Letter #7

As a member of Amnesty International I receive emails asking me to sign petitions. This one chimed with me. Being on a low income, I would not be able to represent myself in court if I was attacked.

The response will be in the footer.


Dear Andrew Jones,

I am disappointed to see the latest evidence suggesting that the reforms to legal aid introduced by the Legal Aid, Sentencing and Punishment of Offenders (LASPO) Act 2012 have had a significantly negative impact on access to justice and protection of human rights, in particular for vulnerable and disadvantaged groups.

I am writing to urge you immediately to conduct a review of those effects – recalling in particular that the government previously promised a review would be carried out.

On 11 October, Amnesty International released ‘Cuts That Hurt’, a report which examines the impact of civil legal aid cuts on access to justice in England. The changes essentially reversed the previous position, meaning that instead of being generally available in civil cases, subject to the merits of the legal case and the means of the person, legal aid is now generally not available, other than in a few narrow areas. There is also an ‘exceptional case funding scheme’ which aims to provide funding where refusal would breach the applicant’s rights under the European Convention on Human Rights.

Amnesty International’s report looks at those changes. It details some of the ways in which the loss of legal aid has made it substantially more difficult for people to access the legal advice and assistance that they need. It sets out how the cuts have led to a loss in early specialist legal advice and resulted in a reduced and uneven provision of free legal assistance across the country. It also examines the exceptional case funding provision and finds that inherent failings mean that the scheme does not in practice provide the promised safety net for vulnerable or disadvantaged people who are struggling to navigate complex legal processes and effectively advocate for their rights.

The report concludes that the cuts to civil legal aid have had a particularly serious and disproportionate impact on disadvantaged and marginalized people in the UK, who already experience the most obstacles in accessing justice and effectively claiming their rights. That includes vulnerable children, and also parents trying to resolve family disputes. The report also makes some not exhaustive suggestions for the kind of changes which Amnesty International believes could improve the situation.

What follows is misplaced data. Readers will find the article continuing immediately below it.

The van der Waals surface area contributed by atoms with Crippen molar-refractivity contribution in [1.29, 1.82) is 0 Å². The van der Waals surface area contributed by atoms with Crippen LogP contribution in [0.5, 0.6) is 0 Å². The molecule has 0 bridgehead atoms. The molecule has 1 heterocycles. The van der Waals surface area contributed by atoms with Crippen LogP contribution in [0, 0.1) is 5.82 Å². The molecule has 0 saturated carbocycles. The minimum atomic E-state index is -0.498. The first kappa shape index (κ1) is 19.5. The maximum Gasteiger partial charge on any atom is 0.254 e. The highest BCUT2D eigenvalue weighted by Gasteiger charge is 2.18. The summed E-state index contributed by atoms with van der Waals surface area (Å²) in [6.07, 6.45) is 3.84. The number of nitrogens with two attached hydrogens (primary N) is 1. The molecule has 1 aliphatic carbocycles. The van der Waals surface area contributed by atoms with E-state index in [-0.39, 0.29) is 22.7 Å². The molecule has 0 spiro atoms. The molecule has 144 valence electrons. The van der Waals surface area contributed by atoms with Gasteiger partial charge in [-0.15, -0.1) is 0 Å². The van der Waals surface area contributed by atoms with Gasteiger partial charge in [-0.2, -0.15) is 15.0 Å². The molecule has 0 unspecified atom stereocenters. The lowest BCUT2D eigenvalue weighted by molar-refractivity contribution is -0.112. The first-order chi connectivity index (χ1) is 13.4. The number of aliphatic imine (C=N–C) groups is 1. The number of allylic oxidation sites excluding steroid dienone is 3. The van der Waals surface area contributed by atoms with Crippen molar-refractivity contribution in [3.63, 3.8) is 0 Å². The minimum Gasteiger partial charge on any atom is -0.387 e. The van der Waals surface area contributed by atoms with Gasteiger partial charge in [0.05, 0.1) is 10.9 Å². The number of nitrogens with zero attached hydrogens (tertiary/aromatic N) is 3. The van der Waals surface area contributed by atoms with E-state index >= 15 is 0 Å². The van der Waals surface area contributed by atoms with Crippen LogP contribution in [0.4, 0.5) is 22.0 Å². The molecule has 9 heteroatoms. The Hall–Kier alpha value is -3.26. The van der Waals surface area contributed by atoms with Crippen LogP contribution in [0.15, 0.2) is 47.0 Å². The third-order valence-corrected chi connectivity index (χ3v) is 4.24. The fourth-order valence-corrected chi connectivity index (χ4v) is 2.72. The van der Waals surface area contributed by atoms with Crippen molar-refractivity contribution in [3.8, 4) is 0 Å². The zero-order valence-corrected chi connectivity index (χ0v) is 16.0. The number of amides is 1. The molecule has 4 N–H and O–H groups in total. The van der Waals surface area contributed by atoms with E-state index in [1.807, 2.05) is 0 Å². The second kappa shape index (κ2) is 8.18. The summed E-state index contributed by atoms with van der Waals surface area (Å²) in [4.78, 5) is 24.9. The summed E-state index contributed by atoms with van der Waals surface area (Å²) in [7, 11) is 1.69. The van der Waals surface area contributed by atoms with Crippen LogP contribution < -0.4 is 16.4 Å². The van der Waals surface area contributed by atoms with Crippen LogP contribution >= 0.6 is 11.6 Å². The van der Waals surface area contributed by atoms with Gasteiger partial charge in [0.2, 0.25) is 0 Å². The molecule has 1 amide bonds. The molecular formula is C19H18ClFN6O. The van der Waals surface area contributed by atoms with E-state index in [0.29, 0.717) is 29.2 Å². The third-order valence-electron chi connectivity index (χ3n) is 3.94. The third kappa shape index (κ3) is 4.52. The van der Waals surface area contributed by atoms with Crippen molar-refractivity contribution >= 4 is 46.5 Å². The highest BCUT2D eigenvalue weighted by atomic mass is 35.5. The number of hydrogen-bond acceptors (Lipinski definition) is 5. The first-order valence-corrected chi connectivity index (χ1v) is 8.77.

I am concerned about ordinary people like myself and others whose access to justice is at risk. I join Amnesty International in respectfully urging the government to conduct an urgent review of the impact of the LASPO cuts on access to justice and protection of human rights, in particular for vulnerable and disadvantaged groups.

Yours faithfully,


One Comment

  1. Dear Mr. B________

    Thank you for contacting me about Legal Aid.

    I believe that maintaining access to justice and upholding the principle that those accused of a crime have the right to representation in their defence is vitally important; legal aid is an important part of our justice system but we must ensure it is sustainable.

    The Government’s programme of reform aims to delver faster and fairer justice for all citizens by speeding up the decision-making, giving parties the ability the ability to submit and consider information online, and considering issues proportionately. The Government has committed to invest in the technology that will underpin that. Despite the reductions made to the legal aid budget it remains at £1.6 billion, one of the most generous legal aid budgets in the world.

    The Government has decided to press ahead with the second 8.75 per cent reduction to litigators’ fees announced by the Coalition Government. After a thorough examination of the changes to the forecast legal aid expenditure, the existing market, provider withdraw rates and reasons, contract extension acceptance and early information from the duty provider contract tender, the Ministry of Justice is confident that the reforms so far have not had any substantial negative impact on the sustainability of the service.

    Having listened closely to the case put by the profession, the Government has decided not to reduce advocacy fees, opting instead to explore alternative ways of securing savings through greater efficiencies in criminal proceedings.

    Anyone accused of a crime will continue to have access to a legally-aided lawyer just as they do now. Changes will be closely monitored in order to ensure we preserve access to justice and high quality advocacy. The Government has stated it’s intention to review and assess the impact of the legislators’ fee reduction and the dual contracting model on access to justice and the quality of litigation and advocacy provision.

    We must make sure that criminal legal aid provides high quality legal advice to those that need it most, and I believe the steps the Government is taking will put the profession on a sustainable footing for the long term.

    Thank you again for taking the time to contact me.

    Yours sincerely,
    Andrew Jones MP


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